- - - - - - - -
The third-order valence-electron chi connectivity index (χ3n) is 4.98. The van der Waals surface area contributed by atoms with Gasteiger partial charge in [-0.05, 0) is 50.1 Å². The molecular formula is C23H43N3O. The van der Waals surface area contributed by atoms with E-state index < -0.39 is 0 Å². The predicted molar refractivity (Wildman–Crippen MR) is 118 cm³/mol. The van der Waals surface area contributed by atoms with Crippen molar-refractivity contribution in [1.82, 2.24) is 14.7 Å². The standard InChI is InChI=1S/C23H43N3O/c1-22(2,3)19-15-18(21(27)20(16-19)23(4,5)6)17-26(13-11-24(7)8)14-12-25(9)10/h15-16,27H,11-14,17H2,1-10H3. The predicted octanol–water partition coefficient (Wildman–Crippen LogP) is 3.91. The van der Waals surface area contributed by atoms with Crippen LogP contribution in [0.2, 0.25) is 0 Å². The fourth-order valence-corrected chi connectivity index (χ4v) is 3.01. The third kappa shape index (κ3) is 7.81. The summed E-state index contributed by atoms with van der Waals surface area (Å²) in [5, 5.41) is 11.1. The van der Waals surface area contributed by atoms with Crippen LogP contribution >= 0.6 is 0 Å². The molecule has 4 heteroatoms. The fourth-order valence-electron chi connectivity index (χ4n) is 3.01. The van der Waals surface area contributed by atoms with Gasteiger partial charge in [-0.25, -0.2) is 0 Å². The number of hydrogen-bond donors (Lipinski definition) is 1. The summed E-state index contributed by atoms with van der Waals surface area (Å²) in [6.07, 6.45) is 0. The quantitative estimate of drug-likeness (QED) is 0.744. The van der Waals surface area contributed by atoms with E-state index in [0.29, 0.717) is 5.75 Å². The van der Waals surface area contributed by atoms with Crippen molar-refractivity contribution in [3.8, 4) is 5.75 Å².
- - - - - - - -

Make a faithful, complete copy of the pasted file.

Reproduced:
The third-order valence-electron chi connectivity index (χ3n) is 4.98. The van der Waals surface area contributed by atoms with Gasteiger partial charge in [-0.05, 0) is 50.1 Å². The molecular formula is C23H43N3O. The van der Waals surface area contributed by atoms with E-state index < -0.39 is 0 Å². The predicted molar refractivity (Wildman–Crippen MR) is 118 cm³/mol. The van der Waals surface area contributed by atoms with Crippen molar-refractivity contribution in [1.82, 2.24) is 14.7 Å². The standard InChI is InChI=1S/C23H43N3O/c1-22(2,3)19-15-18(21(27)20(16-19)23(4,5)6)17-26(13-11-24(7)8)14-12-25(9)10/h15-16,27H,11-14,17H2,1-10H3. The predicted octanol–water partition coefficient (Wildman–Crippen LogP) is 3.91. The van der Waals surface area contributed by atoms with Crippen LogP contribution in [0.2, 0.25) is 0 Å². The fourth-order valence-corrected chi connectivity index (χ4v) is 3.01. The third kappa shape index (κ3) is 7.81. The summed E-state index contributed by atoms with van der Waals surface area (Å²) in [5, 5.41) is 11.1. The van der Waals surface area contributed by atoms with Crippen LogP contribution >= 0.6 is 0 Å². The molecule has 4 heteroatoms. The fourth-order valence-electron chi connectivity index (χ4n) is 3.01. The van der Waals surface area contributed by atoms with Gasteiger partial charge in [-0.25, -0.2) is 0 Å². The number of hydrogen-bond donors (Lipinski definition) is 1. The summed E-state index contributed by atoms with van der Waals surface area (Å²) in [6.07, 6.45) is 0. The quantitative estimate of drug-likeness (QED) is 0.744. The van der Waals surface area contributed by atoms with E-state index in [0.29, 0.717) is 5.75 Å². The van der Waals surface area contributed by atoms with Crippen molar-refractivity contribution in [3.8, 4) is 5.75 Å².